A little mouse hack

A major theme of the upcoming Firefox 4 release is improving speed and responsiveness, especially in the user interface. It’s easy to see issues where responsiveness is on the order of seconds (like waiting for an update to apply, or the length of time to respond to a modal dialog), but how do you examine and measure UI changes that happen over a period of just milliseconds?

One could instrument the code and get nanosecond-level precision — but it’s difficult to know where to insert probes, and you still may not be measuring what the user is actually seeing. A more direct “ground truth” would be to use a camera to record what’s displayed on the screen, and then examine the resulting video frame-by-frame to obtain data… I dabbled with this briefly last year when working on a Windows CE bug about slow-opening windows and menus. But more recently, Alex Faaborg has started a investigation of the Firefox UI using a significantly refined technique.

A problem Alex quickly ran into, though, is that it’s hard to look at a video and know exactly when the user clicked a mouse button. If only there was some visual indication of the mouse button state… Hmm! That was enough to start the wheels turning in my head, yadda yadda, and one weekend later I had complete a nice little hack that added some LEDs to a mouse so you could see the button states.

Some pictures… (See Flickr for the whole set.)

First, you’ve got to drill a nice hole (*)… I cringe every time I see someone mention doing some hack with a Dremel, because most of the time the result looks like something a drunk monkey with a chainsaw would produce.

Next, tap into the mouse’s microswitches (which are tied to ground) and the USB’s +5V.

Finally, route things nicely. Behold, the four-as… err, two-wired mouse!

This is the business end of the extra wire now attached to the mouse. 2 LEDs (and a couple of resistors) wrapped up in some heat-shrink tubing. When a mouse button is clicked, one of them lights up — red for right, (ye)llow for left.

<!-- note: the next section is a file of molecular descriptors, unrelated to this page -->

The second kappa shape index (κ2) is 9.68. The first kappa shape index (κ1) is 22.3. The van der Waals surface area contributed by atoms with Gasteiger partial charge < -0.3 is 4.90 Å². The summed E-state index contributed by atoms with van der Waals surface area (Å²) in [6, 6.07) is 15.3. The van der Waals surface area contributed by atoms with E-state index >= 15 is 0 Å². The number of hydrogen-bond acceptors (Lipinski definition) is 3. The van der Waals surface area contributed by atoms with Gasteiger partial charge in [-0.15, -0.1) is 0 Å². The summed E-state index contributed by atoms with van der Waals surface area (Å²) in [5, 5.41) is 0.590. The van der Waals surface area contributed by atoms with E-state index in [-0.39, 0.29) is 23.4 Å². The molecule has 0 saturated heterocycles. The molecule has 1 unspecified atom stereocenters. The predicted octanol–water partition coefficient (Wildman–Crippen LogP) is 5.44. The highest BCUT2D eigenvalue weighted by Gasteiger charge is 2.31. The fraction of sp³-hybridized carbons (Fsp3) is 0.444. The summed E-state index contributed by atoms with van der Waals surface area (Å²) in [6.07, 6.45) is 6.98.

This is a pretty simple little hack, but it was especially fun it’s not often us software guys get to do hardware stuff. And, hey, it even worked on the first try!

Sadly, there is one little problem… While the hacked mouse worked flawlessly for me, it immediately failed to work for Alex — the OS didn’t see mouse clicks, even though the LEDs lit up. Oh no! Luckily I had made the LED tail detachable (not shown here), as it turns out that if the mouse is plugged into the computer with the LED tail attached, it doesn’t work. But if it’s plugged in without the LED tail, and then the tail is plugged in afterwards, it works fine. I’m guessing that I just need to add some decoupling capacitor where I tapped into the switches, as the mouse’s IC was ok with the short traces to the switches but not the new 4-foot wires hanging off it. Or maybe a pull-up resistor? Both? Dunno exactly what the problem is yet — this is why I’m a software guy. 😉 What say you?

7 thoughts on “A little mouse hack”

  1. The LEDs changed the impedance of the circuit, and you’re having unreliability problems. You need a probe circuit that isolates the LEDs from the rest of the mouse electronics. Some kind of buffer would be perfect.

  2. You could try to decouple with a couple of discrete bjt transistors (one per switch). I did something similar to attach a bunch of leds to the hard drive status line. When your switch closes only a small amount of current will go to the transistor, and sizing input resistors correctly you should be able to have it switch ON/OFF your leds (5v are too much for one led though, you should put a couple per line).

  3. Would installing a hook be more precise than doing this? You would then be able to effectively log any messages and UI state changes.

  4. This is the most ridiculous thing I’ve ever seen. A mouse hook with logfiles + timestamps and putting a log+timestamps on the UI would be a much better solution than a crazy camera + LEDs.

    And these are the people that implement Firefox?

  5. lolz: I think you’ve completely missed the point of why people do hacks, it’s not just about finding the best solution!

    You also failed to read the bit about wanting to measure the delays the user is actually seeing — we’ve already found at least one instance of the OS being slow (dozens of milliseconds) to respond to a click. Software logging is great for most things, but for what we’re doing it’s also important to have a physical indication to prove how accurate (or not) that logging actually is.

  6. This is a wonderful hack. I’ve done something like this before, where the physical input lit up an LED, the software put a black box on the screen when it was done, and then recorded the whole mess with a high-speed (1000fps) camera. Works like a charm.

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